I know this may be controversial, and that some people are indeed "trusted". However good security is based on the fact that no one is trusted. Just because he looks like the pilot you know doesn't mean you shouldn't search him.

Having said that, I think staff should have their own checkpoints. It's just more practical that way.

Quoting Pilotpip (Reply 5):
I still fail to see why I can't carry a leatherman to tighten up a loose screw, or a pair of nail clippers to keep myself properly groomed but I have a crash axe on the back of my seat.

"Don't question the logic of videogames."  Wink (You'll show your age if you know where that comes from).

Quoting Avt007 (Reply 6):
I have no problem with security, but the pointless little problems are annoying.

That's because they were created by people who don't actually work with security. It's easy to say "weapons should not be allowed" as long as you can leave the actual practicalities to people below your pay grade. Bastards...



"There are no stupid questions, but there are a lot of inquisitive idiots."
User currently offlineAvt007 From Canada, joined Jul 2000, 2132 posts, RR: 5
Reply 11, posted (6 years 3 months 3 weeks 3 hours ago) and read 2825 times:



Quoting Starlionblue (Reply 10):
"Don't question the logic of videogames."

Tron?


User currently offlineHAWK21M From India, joined Jan 2001, 31573 posts, RR: 57
Reply 12, posted (6 years 3 months 3 weeks 1 hour ago) and read 2808 times:



Quoting Avt007 (Reply 9):
I never did figure that one out

This is Amazing.Is it still continuing.  Smile
regds
MEL



Think of the brighter side!
User currently offlineStarlionblue From Greenland, joined Feb 2004, 16908 posts, RR: 67
Reply 13, posted (6 years 3 months 2 weeks 6 days 20 hours ago) and read 2780 times:



Quoting Avt007 (Reply 11):
Quoting Starlionblue (Reply 10):
"Don't question the logic of videogames."

Tron?

Nice try. "The Lost Vikings". One of the characters answers that after another asks why the big end boss, who is supposed to be so evil, leaves all these powerups lying around for them in his fortress.



"There are no stupid questions, but there are a lot of inquisitive idiots."
User currently offlineAvt007 From Canada, joined Jul 2000, 2132 posts, RR: 5
Reply 14, posted (6 years 3 months 2 weeks 6 days 19 hours ago) and read 2772 times:



Quoting HAWK21M (Reply 12):
Is it still continuing.

After many years of frustration, I did manage to figure out the correct doors to use in the correct order. I then wrote it down, so I don't get confused.  ashamed 

Quoting Starlionblue (Reply 13):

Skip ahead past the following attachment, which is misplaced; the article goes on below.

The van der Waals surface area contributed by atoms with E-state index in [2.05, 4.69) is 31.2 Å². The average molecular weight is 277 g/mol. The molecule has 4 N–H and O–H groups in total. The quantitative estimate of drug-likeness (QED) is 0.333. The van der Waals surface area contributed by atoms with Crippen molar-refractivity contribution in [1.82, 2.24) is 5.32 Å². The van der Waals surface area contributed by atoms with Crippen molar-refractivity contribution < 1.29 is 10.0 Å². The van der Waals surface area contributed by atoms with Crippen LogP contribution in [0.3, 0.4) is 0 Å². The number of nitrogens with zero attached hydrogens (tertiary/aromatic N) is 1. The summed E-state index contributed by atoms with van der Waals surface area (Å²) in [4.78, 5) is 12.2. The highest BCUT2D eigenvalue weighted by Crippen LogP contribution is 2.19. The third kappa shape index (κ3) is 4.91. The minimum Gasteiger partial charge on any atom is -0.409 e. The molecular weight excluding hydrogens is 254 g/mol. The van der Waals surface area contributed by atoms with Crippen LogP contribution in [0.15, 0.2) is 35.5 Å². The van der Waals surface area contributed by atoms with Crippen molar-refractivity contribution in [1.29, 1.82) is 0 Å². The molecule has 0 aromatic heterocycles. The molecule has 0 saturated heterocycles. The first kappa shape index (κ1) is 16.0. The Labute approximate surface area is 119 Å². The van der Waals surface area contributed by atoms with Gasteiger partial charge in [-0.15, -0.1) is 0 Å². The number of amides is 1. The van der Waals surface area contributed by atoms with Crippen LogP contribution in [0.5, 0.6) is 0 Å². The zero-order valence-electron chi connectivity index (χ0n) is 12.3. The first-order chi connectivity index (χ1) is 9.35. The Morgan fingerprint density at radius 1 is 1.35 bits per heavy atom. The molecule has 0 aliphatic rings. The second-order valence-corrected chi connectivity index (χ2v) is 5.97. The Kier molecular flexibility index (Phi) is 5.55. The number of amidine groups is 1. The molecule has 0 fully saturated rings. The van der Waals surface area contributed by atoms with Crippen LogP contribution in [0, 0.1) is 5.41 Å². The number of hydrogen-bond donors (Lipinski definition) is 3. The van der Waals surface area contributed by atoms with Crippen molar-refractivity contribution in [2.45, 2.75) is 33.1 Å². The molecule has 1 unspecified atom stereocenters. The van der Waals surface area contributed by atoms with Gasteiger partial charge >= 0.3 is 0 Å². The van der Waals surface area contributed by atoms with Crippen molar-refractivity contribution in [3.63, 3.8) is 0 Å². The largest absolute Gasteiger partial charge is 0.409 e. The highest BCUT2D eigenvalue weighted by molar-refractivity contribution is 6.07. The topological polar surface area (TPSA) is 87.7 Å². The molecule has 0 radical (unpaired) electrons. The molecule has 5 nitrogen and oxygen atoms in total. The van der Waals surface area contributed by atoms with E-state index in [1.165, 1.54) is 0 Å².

"The Lost Vikings".

Sorry, never heard of it.
 confused 


User currently offlineHAWK21M From India, joined Jan 2001, 31573 posts, RR: 57
Reply 15, posted (6 years 3 months 2 weeks 6 days 15 hours ago) and read 2755 times:



Quoting Avt007 (Reply 14):
After many years of frustration, I did manage to figure out the correct doors to use in the correct order. I then wrote it down, so I don't get confused

So the Door concept still exists. Smile
regds
MEL



Think of the brighter side!
User currently offlineStarlionblue From Greenland, joined Feb 2004, 16908 posts, RR: 67
Reply 16, posted (6 years 3 months 2 weeks 6 days 13 hours ago) and read 2735 times:



Quoting Avt007 (Reply 14):
Quoting Starlionblue (Reply 13):
"The Lost Vikings".

Sorry, never heard of it.
confused

http://en.wikipedia.org/wiki/The_Lost_Vikings_II. It was developed by Blizzard, which is nowadays very famous for Starcraft, Warcraft, World of Warcraft... The three characters in The Lost Vikings even make a cameo appearance in the World of Warcraft instance "Uldaman".

A great game for its time.



"There are no stupid questions, but there are a lot of inquisitive idiots."
User currently offlineReidYYZ From Kyrgyzstan, joined Sep 2005, 536 posts, RR: 0
Reply 17, posted (6 years 3 months 2 weeks 4 days 19 hours ago) and read 2653 times:

When on duty, to have tooling that some overzealous security screener may deem as potential weaponry is a necessity. However now jumping on the same aircraft as a passenger, well, you should by all rights be screened. Why, it isn't you that is a threat, it is your tool that could be used as a weapon to another very determined individual with some not-so-nice intentions. When I travel for work related reasons I stow my screwdrivers, minimag and leatherman in my toolbox, riding in the cargo. If I need them, I can access them at the destination station. The last time I carried a screwdriver on board when riding as a flight mechanic was pre-9/11. For various reasons all or most passengers, as well as the crew, knew I was on board. T They had me fixing stuck recline buttons, headset plug jammed with something broken in it, jammed catering containers in the galley etc... I vowed to myself to never be fixing shit in the cabin in flight ever again. I felt as if i was more entertaining to the pax than the IFE system (Read: 100 pair of eyes watching my every goddamn move.) . Unless it is an airworthiness item, and it never is, "I'll look at it on the ground."